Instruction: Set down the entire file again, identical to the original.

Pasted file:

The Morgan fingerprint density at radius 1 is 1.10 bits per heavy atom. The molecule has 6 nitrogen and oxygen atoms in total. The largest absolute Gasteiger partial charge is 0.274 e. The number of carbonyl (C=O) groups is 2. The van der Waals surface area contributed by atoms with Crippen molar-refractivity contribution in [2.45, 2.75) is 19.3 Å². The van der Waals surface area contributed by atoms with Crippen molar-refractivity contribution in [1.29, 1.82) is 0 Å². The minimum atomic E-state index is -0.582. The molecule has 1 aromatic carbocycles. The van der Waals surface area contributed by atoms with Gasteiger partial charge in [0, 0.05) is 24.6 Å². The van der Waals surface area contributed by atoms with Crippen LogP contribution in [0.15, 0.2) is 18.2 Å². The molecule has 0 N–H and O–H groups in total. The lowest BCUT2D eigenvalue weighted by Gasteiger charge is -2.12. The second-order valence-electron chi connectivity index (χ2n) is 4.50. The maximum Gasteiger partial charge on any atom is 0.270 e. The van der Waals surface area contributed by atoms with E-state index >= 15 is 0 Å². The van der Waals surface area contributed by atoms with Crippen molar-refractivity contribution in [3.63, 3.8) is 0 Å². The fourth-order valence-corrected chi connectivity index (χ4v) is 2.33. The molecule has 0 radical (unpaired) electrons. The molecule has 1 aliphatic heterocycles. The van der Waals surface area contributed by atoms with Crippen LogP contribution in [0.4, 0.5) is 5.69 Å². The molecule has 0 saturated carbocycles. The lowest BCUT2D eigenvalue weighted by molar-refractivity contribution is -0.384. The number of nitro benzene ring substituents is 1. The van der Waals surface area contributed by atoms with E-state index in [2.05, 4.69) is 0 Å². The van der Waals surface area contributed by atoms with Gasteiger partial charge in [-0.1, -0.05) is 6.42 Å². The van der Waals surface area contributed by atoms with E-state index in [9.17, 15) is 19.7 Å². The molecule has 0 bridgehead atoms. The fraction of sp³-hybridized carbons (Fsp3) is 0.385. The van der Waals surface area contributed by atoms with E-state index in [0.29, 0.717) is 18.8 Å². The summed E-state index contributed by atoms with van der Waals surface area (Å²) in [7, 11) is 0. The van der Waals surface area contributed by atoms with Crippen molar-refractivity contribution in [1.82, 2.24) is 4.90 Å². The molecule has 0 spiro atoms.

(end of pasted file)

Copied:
The Morgan fingerprint density at radius 1 is 1.10 bits per heavy atom. The molecule has 6 nitrogen and oxygen atoms in total. The largest absolute Gasteiger partial charge is 0.274 e. The number of carbonyl (C=O) groups is 2. The van der Waals surface area contributed by atoms with Crippen molar-refractivity contribution in [2.45, 2.75) is 19.3 Å². The van der Waals surface area contributed by atoms with Crippen molar-refractivity contribution in [1.29, 1.82) is 0 Å². The minimum atomic E-state index is -0.582. The molecule has 1 aromatic carbocycles. The van der Waals surface area contributed by atoms with Gasteiger partial charge in [0, 0.05) is 24.6 Å². The van der Waals surface area contributed by atoms with Crippen LogP contribution in [0.15, 0.2) is 18.2 Å². The molecule has 0 N–H and O–H groups in total. The lowest BCUT2D eigenvalue weighted by Gasteiger charge is -2.12. The second-order valence-electron chi connectivity index (χ2n) is 4.50. The maximum Gasteiger partial charge on any atom is 0.270 e. The van der Waals surface area contributed by atoms with E-state index >= 15 is 0 Å². The van der Waals surface area contributed by atoms with Crippen molar-refractivity contribution in [3.63, 3.8) is 0 Å². The fourth-order valence-corrected chi connectivity index (χ4v) is 2.33. The molecule has 0 radical (unpaired) electrons. The molecule has 1 aliphatic heterocycles. The van der Waals surface area contributed by atoms with Crippen LogP contribution in [0.4, 0.5) is 5.69 Å². The molecule has 0 saturated carbocycles. The lowest BCUT2D eigenvalue weighted by molar-refractivity contribution is -0.384. The number of nitro benzene ring substituents is 1. The van der Waals surface area contributed by atoms with E-state index in [2.05, 4.69) is 0 Å². The van der Waals surface area contributed by atoms with Gasteiger partial charge in [-0.1, -0.05) is 6.42 Å². The van der Waals surface area contributed by atoms with E-state index in [9.17, 15) is 19.7 Å². The molecule has 0 bridgehead atoms. The fraction of sp³-hybridized carbons (Fsp3) is 0.385. The van der Waals surface area contributed by atoms with E-state index in [0.29, 0.717) is 18.8 Å². The summed E-state index contributed by atoms with van der Waals surface area (Å²) in [7, 11) is 0. The van der Waals surface area contributed by atoms with Crippen molar-refractivity contribution in [1.82, 2.24) is 4.90 Å². The molecule has 0 spiro atoms.